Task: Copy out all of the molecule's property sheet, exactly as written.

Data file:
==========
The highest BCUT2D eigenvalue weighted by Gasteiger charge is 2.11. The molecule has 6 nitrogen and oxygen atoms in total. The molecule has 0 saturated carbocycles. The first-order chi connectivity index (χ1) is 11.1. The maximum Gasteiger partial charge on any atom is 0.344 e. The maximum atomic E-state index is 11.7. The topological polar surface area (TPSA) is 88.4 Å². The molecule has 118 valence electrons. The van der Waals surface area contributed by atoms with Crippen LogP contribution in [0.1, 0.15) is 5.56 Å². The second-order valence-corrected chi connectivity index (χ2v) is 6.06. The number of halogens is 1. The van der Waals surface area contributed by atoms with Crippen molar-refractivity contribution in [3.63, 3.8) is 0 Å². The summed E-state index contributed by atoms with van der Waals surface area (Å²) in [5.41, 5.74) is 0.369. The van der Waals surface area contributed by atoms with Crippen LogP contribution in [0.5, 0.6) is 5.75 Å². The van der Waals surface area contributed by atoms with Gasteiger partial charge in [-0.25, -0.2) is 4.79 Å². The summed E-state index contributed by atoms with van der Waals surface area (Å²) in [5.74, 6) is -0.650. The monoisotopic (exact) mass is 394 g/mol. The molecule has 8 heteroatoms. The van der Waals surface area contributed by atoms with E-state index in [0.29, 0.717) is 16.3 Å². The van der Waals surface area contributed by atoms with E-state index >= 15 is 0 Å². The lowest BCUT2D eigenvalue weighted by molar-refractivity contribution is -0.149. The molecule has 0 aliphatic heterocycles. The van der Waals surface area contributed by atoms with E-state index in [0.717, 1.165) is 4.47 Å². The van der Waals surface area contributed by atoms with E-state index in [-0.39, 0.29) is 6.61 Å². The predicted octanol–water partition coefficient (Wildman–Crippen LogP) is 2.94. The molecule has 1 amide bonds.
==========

The highest BCUT2D eigenvalue weighted by Gasteiger charge is 2.11. The molecule has 6 nitrogen and oxygen atoms in total. The molecule has 0 saturated carbocycles. The first-order chi connectivity index (χ1) is 11.1. The maximum Gasteiger partial charge on any atom is 0.344 e. The maximum atomic E-state index is 11.7. The topological polar surface area (TPSA) is 88.4 Å². The molecule has 118 valence electrons. The van der Waals surface area contributed by atoms with Crippen LogP contribution in [0.1, 0.15) is 5.56 Å². The second-order valence-corrected chi connectivity index (χ2v) is 6.06. The number of halogens is 1. The van der Waals surface area contributed by atoms with Crippen molar-refractivity contribution in [3.63, 3.8) is 0 Å². The summed E-state index contributed by atoms with van der Waals surface area (Å²) in [5.41, 5.74) is 0.369. The van der Waals surface area contributed by atoms with Crippen LogP contribution in [0.5, 0.6) is 5.75 Å². The van der Waals surface area contributed by atoms with Gasteiger partial charge in [-0.25, -0.2) is 4.79 Å². The summed E-state index contributed by atoms with van der Waals surface area (Å²) in [5.74, 6) is -0.650. The monoisotopic (exact) mass is 394 g/mol. The molecule has 8 heteroatoms. The van der Waals surface area contributed by atoms with E-state index in [0.29, 0.717) is 16.3 Å². The van der Waals surface area contributed by atoms with E-state index >= 15 is 0 Å². The lowest BCUT2D eigenvalue weighted by molar-refractivity contribution is -0.149. The molecule has 0 aliphatic heterocycles. The van der Waals surface area contributed by atoms with E-state index in [0.717, 1.165) is 4.47 Å². The van der Waals surface area contributed by atoms with E-state index in [-0.39, 0.29) is 6.61 Å². The predicted octanol–water partition coefficient (Wildman–Crippen LogP) is 2.94. The molecule has 1 amide bonds.